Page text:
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|| Pharmacology || New Study Finds Metformin’s Extended Reach to Offer a Treatment Option for Neuro-developmental Disorder Periventricular Heterotopia ||


|| Sunday: September 24: 2023 || ά. An international research team has shed light on the underlying mechanisms of a brain abnormality, Periventricular Heterotopia:PH, that occurs during human foetal development. By uncovering these hidden mechanisms, scientists could, potentially, design new strategies to better understand and, may, find new therapeutics to treat the condition.

PH is a neuro-developmental condition, that’s characterised by an abnormal migration of neuronal cells. These cells end up clustering around ventricles, the cavities of the brain. The disorder becomes apparent with recurrent seizures. It is genetically heterogenous, meaning that mutations in distinct genes may lead to PH. The collaborative research team, led by the University of Ottawa’s Dr Armen Saghatelyan, aimed to uncover the migratory mechanisms of grafted human neuronal progenitor cells, derived from PH patients in the brains of an immune-deficient mouse model. ::::ω::::

|| Readmore at || || 240923 ||





|| Prospect For A Cure For Common Leukaemia Appears Close ||


|| Friday: September 22: 2023 || ά. A ground-breaking chronic myeloid leukaemia:CML test can help identify patients, who are strong candidates for life-long treatment free remission:TFR, meaning they are effectively cured of the disease. Research into CML has made life-saving discoveries over the past few decades. In the early 1990s, the disease brought an average survival rate of less than five years.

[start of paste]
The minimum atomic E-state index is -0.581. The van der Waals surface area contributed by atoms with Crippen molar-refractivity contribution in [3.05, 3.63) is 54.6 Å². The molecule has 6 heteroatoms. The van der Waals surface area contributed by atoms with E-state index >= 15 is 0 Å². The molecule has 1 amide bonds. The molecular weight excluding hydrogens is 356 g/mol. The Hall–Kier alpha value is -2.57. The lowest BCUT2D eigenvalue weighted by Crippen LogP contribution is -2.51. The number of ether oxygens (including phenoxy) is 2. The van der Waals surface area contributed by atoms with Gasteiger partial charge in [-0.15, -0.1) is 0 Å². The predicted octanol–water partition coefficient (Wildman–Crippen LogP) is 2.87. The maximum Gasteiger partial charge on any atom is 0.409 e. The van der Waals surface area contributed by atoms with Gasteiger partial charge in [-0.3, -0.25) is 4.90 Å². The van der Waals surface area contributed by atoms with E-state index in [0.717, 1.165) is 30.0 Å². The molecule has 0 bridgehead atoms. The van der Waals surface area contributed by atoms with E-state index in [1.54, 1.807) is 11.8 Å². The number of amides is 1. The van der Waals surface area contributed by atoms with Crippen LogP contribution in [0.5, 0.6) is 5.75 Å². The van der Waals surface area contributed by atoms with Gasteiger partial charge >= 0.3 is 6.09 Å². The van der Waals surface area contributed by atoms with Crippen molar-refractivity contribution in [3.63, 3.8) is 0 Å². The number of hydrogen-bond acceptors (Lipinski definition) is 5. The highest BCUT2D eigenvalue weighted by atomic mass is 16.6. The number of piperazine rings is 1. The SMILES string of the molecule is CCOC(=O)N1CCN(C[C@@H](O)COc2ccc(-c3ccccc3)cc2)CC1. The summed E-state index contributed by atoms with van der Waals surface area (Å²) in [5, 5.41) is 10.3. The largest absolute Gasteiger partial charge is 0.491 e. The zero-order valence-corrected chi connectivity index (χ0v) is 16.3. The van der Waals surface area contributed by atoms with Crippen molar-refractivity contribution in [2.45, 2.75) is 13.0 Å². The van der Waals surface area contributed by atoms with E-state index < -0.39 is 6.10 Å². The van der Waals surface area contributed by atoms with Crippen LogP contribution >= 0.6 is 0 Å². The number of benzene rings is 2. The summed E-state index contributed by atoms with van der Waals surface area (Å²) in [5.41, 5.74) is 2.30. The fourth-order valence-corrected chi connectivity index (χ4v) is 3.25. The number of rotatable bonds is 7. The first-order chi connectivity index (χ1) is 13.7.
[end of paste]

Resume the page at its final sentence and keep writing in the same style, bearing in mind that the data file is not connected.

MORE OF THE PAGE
The development of tyrosine kinases inhibitors:TKIs as a treatment dramatically increased survival rates but, for many patients, caused debilitating side effects while losing efficacy over time. Ensuing decades of diligent research saw next-generation TKIs developed to deliver longer-lasting impact and less side effects but, still patients faced lifelong management of the disease.

Dr Ilaria Pagani, the First Author on the research paper, which has just been published in the journal Blood, says that this break-through in chronic myeloid leukaemia:CML research is the cumulation of six years of investigation.  “With this discovery, we move the conversation for people with CML from one of life-long disease control to one of cure.” She said. “With the test we have developed, we can predict with a high degree of accuracy, who will have an excellent probability of on-going TFR.”

By 2006, work led by Dr Pagani’s Adelaide-based colleagues Professor David Ross and Professor Tim Hughes, in collaboration with international research teams, showed that it was possible for patients, who had excellent responses to treatment to, simply, stop taking their medication and remain in remission. For those people, who could sustain it, TFR is effectively a cure but, there was still no way to tell, who would be successful and who would relapse and need to restart therapy.

These findings are significant because they challenge an existing assumption that response to TKI therapy is best assessed by measuring the presence of the leukaemia-defining BCR::ABL1 fusion gene in the blood of a CML patient. “Until now, the assumption was that every blood cell, that contained BCR::ABL1 was evidence of persistent disease, that could lead to relapse.” Dr Pagani said.

“What we have now shown is that the chances of relapse depend greatly on which type of cell the disease is detected in, if, it’s in what are known as myeloid cells, then the chances of TFR are sadly pretty low but, if, it’s in lymphocytes then that has limited impact on relapse likelihood.”

This research involved a broad collaboration between Dr Pagani’s SAHMRI-based team, the University of Adelaide, the University of South Australia, Flinders University, SA Health and Perth-based researchers. It has been funded in part by the Leukaemia Foundation and the Cancer Council SA Beat Cancer Project.

The material outcome of this work is a blood test, that more accurately determines the best course of treatment, giving TFR candidates greater confidence before ceasing treatment. “This new lineage-specific BCR:ABL1 test can now be used to determine who can safely stop therapy, who should continue therapy for a longer period, and who needs a different therapy before they could be considered for TFR.” Dr Pagani said.